Letter 8 | 22 March 1842 | to Angela Burdett Coutts, page 2

Charles Dickens

Autograph letter signed, Baltimore, 22 March 1842, to Angela Burdett Coutts

Purchased with the assistance of the Fellows, 1951

MA 1352.18
Item description: 

Two months into his U.S. tour, Dickens reported his impressions to Burdett-Coutts. He lamented: "The truth is that they give me everything here, but Time. That they never will leave me alone. That I shake hands every day when I am not travelling, with five or six hundred people.... They gave me a ball at New York, at which Three Thousand people were present—and a public dinner besides.... Others were projected, literally all through the States, but I gave public notice, that I couldn't accept them: being of mere flesh and blood, and having only mortal powers of digestion." His postscript noted that when he arrived in Richmond, Virginia, "the prematurely hot weather, and the sight of slaves, turned me back."

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Dickens visited the United States twice, first traveling extensively with his wife from 22 January to 7 June 1842. Twenty-five years later—from 19 November 1867 to 22 April 1868—he returned alone for an exhausting reading tour.

Prior to his first visit, he had "dreamed by day and night, for years, of setting foot upon this shore, and breathing this pure air." He received an unprecedented enthusiastic and extravagant welcome, as befitted the world's first literary superstar. But he soon grew tired of the intrusion resulting from his lionization. After making several vehement speeches in favor of an international copyright agreement that would protect his work from piracy in the United States, he was deeply hurt by the vitriolic response of the American press. His bitter disappointment is recorded in American Notes for General Circulation and his novel Martin Chuzzlewit (1843–44).

When Dickens returned in 1867, his fame, and the adulation it inspired, had intensified. In seventy-six public readings, he performed for more than one hundred thousand people and earned $95,000, equivalent to approximately $1.5 million in today's money.


ever get rid of my gatherings. It seems to me, at present, that when I come home I must take a cottage on Putney Heath, or Richmond Green, or some other wild and desolate place, and talk to myself for a month or two, until I have sobered down a little, and am quiet again. A prophetic feeling comes upon me sometimes, and hints that I shall return, a bore—.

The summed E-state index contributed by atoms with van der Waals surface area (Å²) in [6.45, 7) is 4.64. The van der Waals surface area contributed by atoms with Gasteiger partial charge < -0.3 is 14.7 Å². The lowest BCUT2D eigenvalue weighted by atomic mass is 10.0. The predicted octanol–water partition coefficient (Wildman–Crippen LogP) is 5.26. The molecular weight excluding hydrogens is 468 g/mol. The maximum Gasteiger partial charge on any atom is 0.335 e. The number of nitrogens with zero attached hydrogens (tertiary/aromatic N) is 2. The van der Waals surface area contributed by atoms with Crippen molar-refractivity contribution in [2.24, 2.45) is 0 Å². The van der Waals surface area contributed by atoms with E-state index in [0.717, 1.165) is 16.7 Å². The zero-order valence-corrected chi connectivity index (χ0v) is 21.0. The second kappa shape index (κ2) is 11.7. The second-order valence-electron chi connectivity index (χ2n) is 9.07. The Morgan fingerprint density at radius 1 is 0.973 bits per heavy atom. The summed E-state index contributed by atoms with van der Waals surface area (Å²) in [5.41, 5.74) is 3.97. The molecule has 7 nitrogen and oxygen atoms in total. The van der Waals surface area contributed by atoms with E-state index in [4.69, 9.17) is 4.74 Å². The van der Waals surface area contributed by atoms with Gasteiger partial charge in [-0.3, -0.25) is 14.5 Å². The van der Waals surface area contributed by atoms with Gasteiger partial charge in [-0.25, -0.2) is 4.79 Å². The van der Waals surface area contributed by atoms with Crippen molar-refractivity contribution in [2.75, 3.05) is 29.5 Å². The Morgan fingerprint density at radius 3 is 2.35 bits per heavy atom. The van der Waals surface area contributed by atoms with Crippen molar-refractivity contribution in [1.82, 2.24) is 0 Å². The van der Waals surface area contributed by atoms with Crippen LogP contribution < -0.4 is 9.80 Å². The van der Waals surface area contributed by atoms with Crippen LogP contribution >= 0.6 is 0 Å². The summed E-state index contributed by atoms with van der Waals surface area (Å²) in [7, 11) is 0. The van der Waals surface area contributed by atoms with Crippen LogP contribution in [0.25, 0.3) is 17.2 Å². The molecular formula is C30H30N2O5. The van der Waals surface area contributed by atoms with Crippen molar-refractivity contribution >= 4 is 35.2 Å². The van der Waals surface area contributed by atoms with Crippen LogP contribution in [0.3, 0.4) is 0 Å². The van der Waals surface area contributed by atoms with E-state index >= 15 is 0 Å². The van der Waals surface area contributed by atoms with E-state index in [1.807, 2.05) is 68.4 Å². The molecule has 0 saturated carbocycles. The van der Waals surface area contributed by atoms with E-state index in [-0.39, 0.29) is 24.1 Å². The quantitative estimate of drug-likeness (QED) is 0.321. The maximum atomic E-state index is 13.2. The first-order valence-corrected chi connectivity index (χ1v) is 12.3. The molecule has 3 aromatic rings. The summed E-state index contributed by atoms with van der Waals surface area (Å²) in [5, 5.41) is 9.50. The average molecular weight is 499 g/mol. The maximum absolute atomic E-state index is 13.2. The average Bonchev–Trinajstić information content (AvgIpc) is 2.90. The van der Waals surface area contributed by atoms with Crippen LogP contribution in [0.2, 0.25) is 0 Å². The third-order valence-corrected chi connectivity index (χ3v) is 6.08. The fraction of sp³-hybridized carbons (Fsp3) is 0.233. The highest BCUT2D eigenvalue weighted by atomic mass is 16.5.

We had a terrible passage out, and mean to return in a sailing ship. Can you think of anything I can bring back for you? If you can possibly commission me to bring you any article whatever from the New Country, I need scarcely say how proud and glad you will make me. Any letter addressed to me to the care of David Colden Esquire 28 Laight Street Hudson Square New York, would be forwarded to me wheresoever I might chance to be at the time of its receipt.

May I ask you when you next see Mr. Marjoribanks to tell him, with my best regards, that I thank him very much for his letters, and have received the greatest attention from all his correspondents—except the poor gentleman at Washington—who has been dead six years. Not finding him readily (no wonder!) I went into a bank to ask for him. I happened to make the enquiry of a very old clerk, who staggered to a stool and fell into a cold perspiration, as if he had seen a spectre. Being feeble, and the shock being very great, he took to his bed—but he has since recovered: to the great joy of his wife and family.

With every good and cordial wish for your health and happiness—many messages of regard to Miss Meredith—and very many scruples of conscience in sending you so poor a letter from so long a distance—I am always, Dear Miss Coutts,

With true regard | Faithfully Your obliged friend


P.S. I forgot to say that I have been at Washington (which is beyond here) and as far beyond that, again, as Richmond in Virginia. But the prematurely hot weather, and the sight of slaves, turned me back.